For nearly all of my grade school career, I was an avid Irish dancer. Like, really avid. I practiced Irish dancing for hours and hours a week, with aspirations of touring the world as part of Riverdance. Although this is no longer my principle life objective, Irish dance left me with a two main legacies:
- Massive calves
Unbeknownst to me, my near decade of dance training had essentially been a TON of aerobic and plyometric conditioning. I was fit and I didn't know it! Although I always ran school track and cross country (sometimes quite begrudgingly – it wasn't fun having food thrown at me and my friends as we ran laps around Jr High School at lunch time….!), I didn't join a formal club until grade 11. My coach, Mike, approached me at a high school meet and invited me to join the University of Calgary Athletics Club. Track had always intrigued me, so I decided to give it a go.
My first track practice was absolutely terrifying, especially since at this point I firmly believed that I wasn't even worthy of wearing spandex or track spikes– I thought you had to be fast to do that! Teenage minds are weird. I survived practice, somehow, though I've never been so sore in my whole life. I was literally late for my high school classes the next day because walking was so difficult. For reasons unknown, I decided to go back. GOOD DECISION! My life from then on changed drastically thanks to the best friendships, opportunities, and adventures I've been blessed with.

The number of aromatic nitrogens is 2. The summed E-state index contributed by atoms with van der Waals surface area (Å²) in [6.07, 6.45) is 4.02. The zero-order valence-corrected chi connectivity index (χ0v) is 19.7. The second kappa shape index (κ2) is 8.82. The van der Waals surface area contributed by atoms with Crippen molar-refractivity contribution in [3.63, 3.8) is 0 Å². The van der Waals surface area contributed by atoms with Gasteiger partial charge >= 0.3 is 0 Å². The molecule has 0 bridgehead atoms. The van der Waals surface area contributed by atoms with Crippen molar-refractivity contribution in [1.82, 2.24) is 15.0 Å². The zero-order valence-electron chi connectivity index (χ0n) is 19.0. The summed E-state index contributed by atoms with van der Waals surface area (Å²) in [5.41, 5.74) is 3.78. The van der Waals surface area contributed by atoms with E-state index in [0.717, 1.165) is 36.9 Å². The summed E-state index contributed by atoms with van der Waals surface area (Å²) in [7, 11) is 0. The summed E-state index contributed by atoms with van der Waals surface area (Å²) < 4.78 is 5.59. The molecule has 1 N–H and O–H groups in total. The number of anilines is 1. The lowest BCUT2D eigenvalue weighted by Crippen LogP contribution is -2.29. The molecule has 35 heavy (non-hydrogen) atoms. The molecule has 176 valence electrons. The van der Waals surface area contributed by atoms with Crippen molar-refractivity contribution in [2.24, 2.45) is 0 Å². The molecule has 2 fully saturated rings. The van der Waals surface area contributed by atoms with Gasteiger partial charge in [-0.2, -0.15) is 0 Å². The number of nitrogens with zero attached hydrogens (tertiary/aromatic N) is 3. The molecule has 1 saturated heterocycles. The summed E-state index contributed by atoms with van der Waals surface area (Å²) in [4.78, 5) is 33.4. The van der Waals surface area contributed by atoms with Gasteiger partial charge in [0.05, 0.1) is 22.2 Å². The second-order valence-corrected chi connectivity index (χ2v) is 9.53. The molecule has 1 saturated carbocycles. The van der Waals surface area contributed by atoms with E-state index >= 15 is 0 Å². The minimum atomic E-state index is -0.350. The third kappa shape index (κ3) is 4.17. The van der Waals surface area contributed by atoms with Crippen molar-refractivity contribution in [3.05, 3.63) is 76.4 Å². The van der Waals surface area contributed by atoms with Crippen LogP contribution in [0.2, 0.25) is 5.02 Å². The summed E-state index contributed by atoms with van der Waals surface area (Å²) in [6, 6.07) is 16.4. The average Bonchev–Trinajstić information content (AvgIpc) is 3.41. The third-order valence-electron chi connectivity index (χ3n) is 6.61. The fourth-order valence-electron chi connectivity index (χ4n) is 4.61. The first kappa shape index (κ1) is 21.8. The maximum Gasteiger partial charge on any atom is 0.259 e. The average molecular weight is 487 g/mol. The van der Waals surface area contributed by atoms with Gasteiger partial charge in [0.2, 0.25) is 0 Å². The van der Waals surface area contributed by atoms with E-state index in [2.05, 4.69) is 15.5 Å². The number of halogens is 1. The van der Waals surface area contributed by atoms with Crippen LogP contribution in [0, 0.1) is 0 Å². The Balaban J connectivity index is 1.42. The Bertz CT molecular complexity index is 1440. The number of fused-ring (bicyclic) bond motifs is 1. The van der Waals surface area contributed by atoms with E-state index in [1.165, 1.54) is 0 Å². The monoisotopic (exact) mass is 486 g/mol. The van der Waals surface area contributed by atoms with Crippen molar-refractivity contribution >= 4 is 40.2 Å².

My collegiate running career as a both a University of Calgary Dino and West Virginia Mountaineer was a true adventure, travelling all over the continent for races on weekends, in between midterms, assignments, and normal college shenanigans. My teammates became so close that they felt like family as we endured the glamour/grind of being student-athletes training our butts off to become the very best we could be. My running career had a few shining moments but was also wrought with roadblocks and bad luck. I ran at the CIS and NCAA championships a few times, won a conference title, was an All-American and All-Canadian, but in between those highlights I battled with pneumonia, anemia, being hit by a car, tripping and falling on my face in important races, debilitating Achilles tendonitis for a full year…. Not quite the smooth path I had envisioned when I was a seventeen year old trying to figure out what to do with my life!
After graduating university, I was at a bit of a crossroads as I didn’t feel like I had fulfilled my athletic potential, but also didn’t believe I was yet good enough to justify becoming a full-time athlete. I moved home, began a Master’s degree in Exercise Physiology, and resumed training with my high school coach alongside the University of Calgary club team (UCAC).
Where am I now? Good news - I feel pretty confident that I’ve earned the “right” to wear spandex and track spikes! I broke out of the frustrating cycle I’d been in, allowing me to string some consistent months of training together for the first time in a while. All of a sudden, I started to make big jumps towards being the athlete I’ve always believed I could be. In 2014, my relentless work finally materialized into tangible results and I had an absolute dream season, shaving 36 seconds off my 5000m and 7 seconds off of my 1500m times which propelled me to a new class of athletics. I earned the opportunity to represent Canada on my first Senior “A” level teams including the Commonwealth Games and IAAF Continental Cup, which were simultaneously surreal, humbling, and inspiring. I’m so excited to take what I’ve learned from these awesome experiences and compete in more major championships in the future. Although my life is crazy busy balancing school and training, I wouldn’t trade it for anything!
For now, I’m here in Calgary, chipping away at my Master’s degree and putting one foot in front of the other as I train towards any athlete’s ultimate goal – the 2016 Olympics!